Instead, tailor your content to take advantage of this fact. Focus most of your attention on engaging, helpful headers, and then flesh out your copy to tell the rest of the story, including details, stats and other necessary information.

Ask a simple question: can my readers get the gist of this article by only reading the headers? If not, then you need to rework how your article is structured.

4. Use data to back up your arguments.

Not only do you want your content to be attention-grabbing, but you also want it to provide substantive information to farmers. An easy way to do that is to cite data that backs up your position.

Data can come from your own internal studies or from a third-party source. And there’s a lot of data out there on a wide variety of issues.

Here are just a couple of data points that are relevant to agribusiness:

  • The average age of the farmer has grown from 51 to 58 over the past thirty years, and is continuing to grow. If that trend continues, it’ll reach a tipping point, and we’ll soon see a wave of Millennial farmers taking over. (Source)
  • It’s projected that farmers will need to feed 9 billion people by 2050, meaning that farmers need to become more sophisticated and scale in ways we’ve never seen before. (Source)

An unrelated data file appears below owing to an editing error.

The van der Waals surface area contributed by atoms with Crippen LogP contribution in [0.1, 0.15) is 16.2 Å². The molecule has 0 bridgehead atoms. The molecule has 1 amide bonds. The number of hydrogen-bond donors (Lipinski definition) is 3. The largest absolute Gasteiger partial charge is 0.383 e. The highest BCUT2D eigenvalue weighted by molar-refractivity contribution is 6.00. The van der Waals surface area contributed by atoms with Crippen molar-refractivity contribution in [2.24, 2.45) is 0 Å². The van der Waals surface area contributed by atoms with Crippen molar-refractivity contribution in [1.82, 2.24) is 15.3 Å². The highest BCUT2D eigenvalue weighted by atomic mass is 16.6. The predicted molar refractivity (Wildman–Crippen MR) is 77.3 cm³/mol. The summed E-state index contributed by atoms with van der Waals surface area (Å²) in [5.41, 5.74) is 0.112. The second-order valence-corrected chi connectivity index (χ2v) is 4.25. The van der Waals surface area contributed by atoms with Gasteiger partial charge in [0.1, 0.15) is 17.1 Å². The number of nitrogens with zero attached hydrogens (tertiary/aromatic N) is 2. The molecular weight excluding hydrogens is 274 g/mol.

• Crop rotation, tillage and other conservation practices are becoming more and more diverse and varied, meaning that each farmer is soon going to have their own unique techniques and, thus, needs. (Source)

Do you see how each of those points could impact that way your business markets and sells to farmers? Now go find the data relevant to your audience, and use it to get their attention and engage them with your brand and, hopefully, your products.

5. Ask the question: has this been done before?

Everyone has a blog. One of the benefits of the Internet age is that we have unprecedented access to information, and everyone has the ability to add to that pool.

That means that, for the most part, most topics have been written about already. Originality is becoming less and less common.

If you’re writing about something that’s been widely covered – like crop rotation, for example – then chances are, someone’s written something better than you.

But here’s where you can jump in – you can write something focused and specific, and target a narrower audience of farmers but providing them something that no one else is providing. In the end, it’s better to have ten highly-engaged customers than 1,000 who couldn’t care less about what you’re writing.

So ask yourself: how can I tackle this particular issue from a unique angle? How can I write something in a way that hasn’t been done before?

6. Edit.

The saying goes that good writing is nothing more than good editing. In many ways that’s true. People aren’t going to take you seriously if your posts are riddled with spelling and grammatical errors.

However, good editing goes beyond good grammar. It involves looking at the piece with a critical eye, and making sure that the content provides value, that it’s factually accurate and that it accomplishes something for your agribusiness.

Editing is the final step in the writing process, but arguable the most important. So take the time to comb through your content and make sure that it’s perfect and ready to share with the world.